the problems are the absence of price competition among medical
providers, continued willingness by employers to subsidize the use
of fee-for-service over HMO providers, frivolous malpractice suits,
health-insurance fraud, and excess hospital capacity.
that 'politics of meaning' is nothing more than what the First
Lady means by politics.
These, not one form of consumer behavior
or another, are the root causes of the health-care crisis. Raising
"sin taxes" represents, in this context, an attempt to
exploit one group of consumers -- smokers and drinkers -- whose
ability to mount significant resistance is weakened by the political
disadvantage from which, by virtue of their personal habits, they
suffer. Some claim to moral authority!
Smokers are particularly vulnerable because
their numbers are smaller, and, given the temper of our times, their
public relations problems greater. The same President who promised
a tax cut for the middle class thus mobilizes his first lady to
float a tax increase that would fall five times more heavily on
the middle class and fifteen times more heavily on the poor than
on the rich.
Suppose we put on hold our concerns about
interfering with individual choices and follow the first lady's
signal to make the health of smokers a matter of social policy.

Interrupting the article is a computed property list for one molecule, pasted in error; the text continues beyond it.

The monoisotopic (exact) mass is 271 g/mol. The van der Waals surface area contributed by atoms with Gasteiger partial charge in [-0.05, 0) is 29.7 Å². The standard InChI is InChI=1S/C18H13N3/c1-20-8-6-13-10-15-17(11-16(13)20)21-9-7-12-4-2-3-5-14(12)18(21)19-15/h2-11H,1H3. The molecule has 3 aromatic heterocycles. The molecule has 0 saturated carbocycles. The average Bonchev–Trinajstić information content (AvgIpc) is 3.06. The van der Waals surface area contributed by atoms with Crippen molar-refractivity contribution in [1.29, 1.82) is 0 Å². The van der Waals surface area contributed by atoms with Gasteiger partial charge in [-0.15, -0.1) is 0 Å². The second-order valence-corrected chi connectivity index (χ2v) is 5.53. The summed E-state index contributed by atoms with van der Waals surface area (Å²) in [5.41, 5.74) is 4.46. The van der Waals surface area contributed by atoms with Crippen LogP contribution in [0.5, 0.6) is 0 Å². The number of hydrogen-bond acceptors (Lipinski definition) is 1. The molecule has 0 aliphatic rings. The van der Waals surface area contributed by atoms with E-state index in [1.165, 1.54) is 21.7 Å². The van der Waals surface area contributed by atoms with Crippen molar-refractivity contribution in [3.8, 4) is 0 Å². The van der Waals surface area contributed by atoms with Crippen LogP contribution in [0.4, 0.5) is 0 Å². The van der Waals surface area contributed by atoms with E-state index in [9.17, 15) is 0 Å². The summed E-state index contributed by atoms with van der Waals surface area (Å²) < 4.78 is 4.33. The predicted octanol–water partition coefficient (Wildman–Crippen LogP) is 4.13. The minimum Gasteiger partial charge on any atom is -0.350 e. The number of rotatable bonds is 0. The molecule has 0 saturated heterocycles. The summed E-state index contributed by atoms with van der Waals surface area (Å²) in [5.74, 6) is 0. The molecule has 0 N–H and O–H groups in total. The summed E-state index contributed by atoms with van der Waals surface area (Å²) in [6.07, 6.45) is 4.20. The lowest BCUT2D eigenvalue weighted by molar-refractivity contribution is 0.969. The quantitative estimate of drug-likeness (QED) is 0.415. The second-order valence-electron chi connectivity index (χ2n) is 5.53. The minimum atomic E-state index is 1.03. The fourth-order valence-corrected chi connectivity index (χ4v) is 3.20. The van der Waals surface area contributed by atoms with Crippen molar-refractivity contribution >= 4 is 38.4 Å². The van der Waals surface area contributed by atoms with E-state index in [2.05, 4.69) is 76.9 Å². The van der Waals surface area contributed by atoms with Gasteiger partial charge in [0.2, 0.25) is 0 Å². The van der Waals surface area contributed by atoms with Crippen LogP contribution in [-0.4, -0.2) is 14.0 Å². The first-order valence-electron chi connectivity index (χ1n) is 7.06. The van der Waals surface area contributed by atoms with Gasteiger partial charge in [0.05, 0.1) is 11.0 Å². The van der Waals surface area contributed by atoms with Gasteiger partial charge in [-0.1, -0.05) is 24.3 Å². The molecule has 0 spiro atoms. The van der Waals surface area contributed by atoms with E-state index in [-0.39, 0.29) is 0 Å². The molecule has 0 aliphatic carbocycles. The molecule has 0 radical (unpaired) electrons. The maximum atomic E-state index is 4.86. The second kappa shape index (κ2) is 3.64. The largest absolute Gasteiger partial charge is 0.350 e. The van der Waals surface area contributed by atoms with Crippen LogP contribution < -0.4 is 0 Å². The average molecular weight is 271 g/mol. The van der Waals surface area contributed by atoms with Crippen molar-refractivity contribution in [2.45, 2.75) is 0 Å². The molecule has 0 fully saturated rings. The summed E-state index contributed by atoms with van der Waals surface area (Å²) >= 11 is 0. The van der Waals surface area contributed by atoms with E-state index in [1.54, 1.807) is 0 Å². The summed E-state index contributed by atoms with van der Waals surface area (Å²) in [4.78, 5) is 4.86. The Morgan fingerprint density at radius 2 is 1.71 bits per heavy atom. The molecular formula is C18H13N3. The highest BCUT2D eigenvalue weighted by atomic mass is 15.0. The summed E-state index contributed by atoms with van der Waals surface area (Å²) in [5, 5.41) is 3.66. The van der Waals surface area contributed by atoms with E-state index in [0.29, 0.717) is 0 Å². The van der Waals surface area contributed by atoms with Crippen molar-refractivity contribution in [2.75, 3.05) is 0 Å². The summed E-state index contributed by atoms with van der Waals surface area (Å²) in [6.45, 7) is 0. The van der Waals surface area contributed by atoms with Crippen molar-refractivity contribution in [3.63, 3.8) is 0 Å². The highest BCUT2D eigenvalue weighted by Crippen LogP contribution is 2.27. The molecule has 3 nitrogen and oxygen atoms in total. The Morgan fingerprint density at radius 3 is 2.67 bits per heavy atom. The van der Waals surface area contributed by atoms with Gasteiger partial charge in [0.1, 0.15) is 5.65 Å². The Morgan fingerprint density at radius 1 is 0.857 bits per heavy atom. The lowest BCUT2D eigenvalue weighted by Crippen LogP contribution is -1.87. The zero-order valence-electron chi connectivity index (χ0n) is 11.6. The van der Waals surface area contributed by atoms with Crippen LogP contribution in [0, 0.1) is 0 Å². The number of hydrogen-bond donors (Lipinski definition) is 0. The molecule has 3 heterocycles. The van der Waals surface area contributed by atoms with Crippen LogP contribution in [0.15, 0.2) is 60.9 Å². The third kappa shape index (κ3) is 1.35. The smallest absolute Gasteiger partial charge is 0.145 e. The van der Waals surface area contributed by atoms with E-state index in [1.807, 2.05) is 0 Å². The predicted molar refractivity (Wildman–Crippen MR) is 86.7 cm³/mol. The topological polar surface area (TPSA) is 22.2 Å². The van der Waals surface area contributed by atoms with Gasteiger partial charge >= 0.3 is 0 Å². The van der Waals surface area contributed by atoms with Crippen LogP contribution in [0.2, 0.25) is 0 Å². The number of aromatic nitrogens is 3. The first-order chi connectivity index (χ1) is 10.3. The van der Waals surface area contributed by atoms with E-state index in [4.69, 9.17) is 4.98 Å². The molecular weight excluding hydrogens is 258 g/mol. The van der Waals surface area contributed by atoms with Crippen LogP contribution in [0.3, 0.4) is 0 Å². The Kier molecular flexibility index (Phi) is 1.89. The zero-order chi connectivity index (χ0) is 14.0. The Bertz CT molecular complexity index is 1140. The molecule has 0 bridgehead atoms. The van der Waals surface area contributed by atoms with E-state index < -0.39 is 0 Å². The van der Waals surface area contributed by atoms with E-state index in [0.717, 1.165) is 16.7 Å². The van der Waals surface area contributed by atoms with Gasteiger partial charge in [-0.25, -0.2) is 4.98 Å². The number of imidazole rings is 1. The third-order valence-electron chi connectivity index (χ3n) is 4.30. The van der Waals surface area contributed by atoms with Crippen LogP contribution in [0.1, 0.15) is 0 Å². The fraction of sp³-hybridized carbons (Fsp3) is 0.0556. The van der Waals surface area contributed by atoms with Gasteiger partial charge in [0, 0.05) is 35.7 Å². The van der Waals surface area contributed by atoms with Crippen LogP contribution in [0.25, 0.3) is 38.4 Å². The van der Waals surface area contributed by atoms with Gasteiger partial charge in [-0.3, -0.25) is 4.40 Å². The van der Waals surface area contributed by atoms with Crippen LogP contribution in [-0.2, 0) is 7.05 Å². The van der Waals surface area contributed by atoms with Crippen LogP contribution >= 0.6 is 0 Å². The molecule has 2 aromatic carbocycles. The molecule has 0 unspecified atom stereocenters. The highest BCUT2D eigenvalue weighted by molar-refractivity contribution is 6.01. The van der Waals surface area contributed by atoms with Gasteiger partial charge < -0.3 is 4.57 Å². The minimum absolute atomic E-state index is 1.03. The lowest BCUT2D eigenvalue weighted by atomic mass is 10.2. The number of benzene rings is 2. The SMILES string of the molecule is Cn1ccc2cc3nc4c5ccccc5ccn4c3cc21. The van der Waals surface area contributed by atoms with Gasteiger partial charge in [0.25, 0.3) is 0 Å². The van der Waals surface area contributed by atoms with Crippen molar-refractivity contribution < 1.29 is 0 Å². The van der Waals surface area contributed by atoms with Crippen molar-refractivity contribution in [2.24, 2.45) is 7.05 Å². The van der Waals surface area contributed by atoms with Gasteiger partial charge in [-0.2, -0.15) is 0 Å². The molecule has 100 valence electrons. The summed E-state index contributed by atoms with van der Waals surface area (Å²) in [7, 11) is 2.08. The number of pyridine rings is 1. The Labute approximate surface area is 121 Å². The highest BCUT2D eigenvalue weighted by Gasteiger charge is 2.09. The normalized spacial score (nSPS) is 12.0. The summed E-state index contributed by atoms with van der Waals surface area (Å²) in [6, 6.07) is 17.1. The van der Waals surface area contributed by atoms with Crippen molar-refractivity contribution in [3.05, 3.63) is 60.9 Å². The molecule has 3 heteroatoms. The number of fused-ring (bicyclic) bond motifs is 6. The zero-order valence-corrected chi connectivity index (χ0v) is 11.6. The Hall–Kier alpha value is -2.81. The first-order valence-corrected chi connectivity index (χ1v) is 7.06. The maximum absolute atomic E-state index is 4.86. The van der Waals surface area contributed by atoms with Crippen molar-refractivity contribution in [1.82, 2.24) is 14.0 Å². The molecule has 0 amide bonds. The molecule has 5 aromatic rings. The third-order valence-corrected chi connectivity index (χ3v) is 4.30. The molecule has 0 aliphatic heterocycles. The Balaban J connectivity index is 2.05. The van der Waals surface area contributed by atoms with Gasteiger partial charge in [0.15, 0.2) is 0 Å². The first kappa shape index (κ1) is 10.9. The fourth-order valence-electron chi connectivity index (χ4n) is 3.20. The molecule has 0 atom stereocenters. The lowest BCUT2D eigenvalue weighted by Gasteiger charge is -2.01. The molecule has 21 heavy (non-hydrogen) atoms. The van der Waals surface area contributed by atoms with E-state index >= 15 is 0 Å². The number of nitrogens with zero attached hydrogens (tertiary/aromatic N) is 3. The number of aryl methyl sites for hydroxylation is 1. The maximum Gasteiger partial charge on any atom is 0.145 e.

The case for higher "sin taxes" is still specious, at
best. When you consider the low price sensitivity of smokers, a
higher excise tax turns out to be more a revenue raiser than a deterrent
Massachusetts recently approved a 25-cent
increase in the state cigarette excise tax. The Massachusetts tax
hike can be expected to cause the pack-a-day smoker to cut back
by only about three-quarters of a cigarette per day. The same tax
hike, which can be expected to raise about $65 million annually,
is supposed to bring about a decrease in the number of young people
who take up smoking. This decrease would be about 845 per year,
at a cost to the taxpayer of over $76,500 per discouraged smoker.
Congress should consider the Massachusetts
example as well as the dubiousness of the Clintons' new theology
before it rushes ahead to raise "sin taxes," should such
a proposal be made. It appears that "politics of meaning"
is nothing more than what the first lady means by politics.
David G. Tuerck is executive director
of the Beacon Hill Institute and chairman and professor of economics
at Suffolk University. This article first appeared in The
Brockton Enterprise on August 22, 1993.
Format revised on 18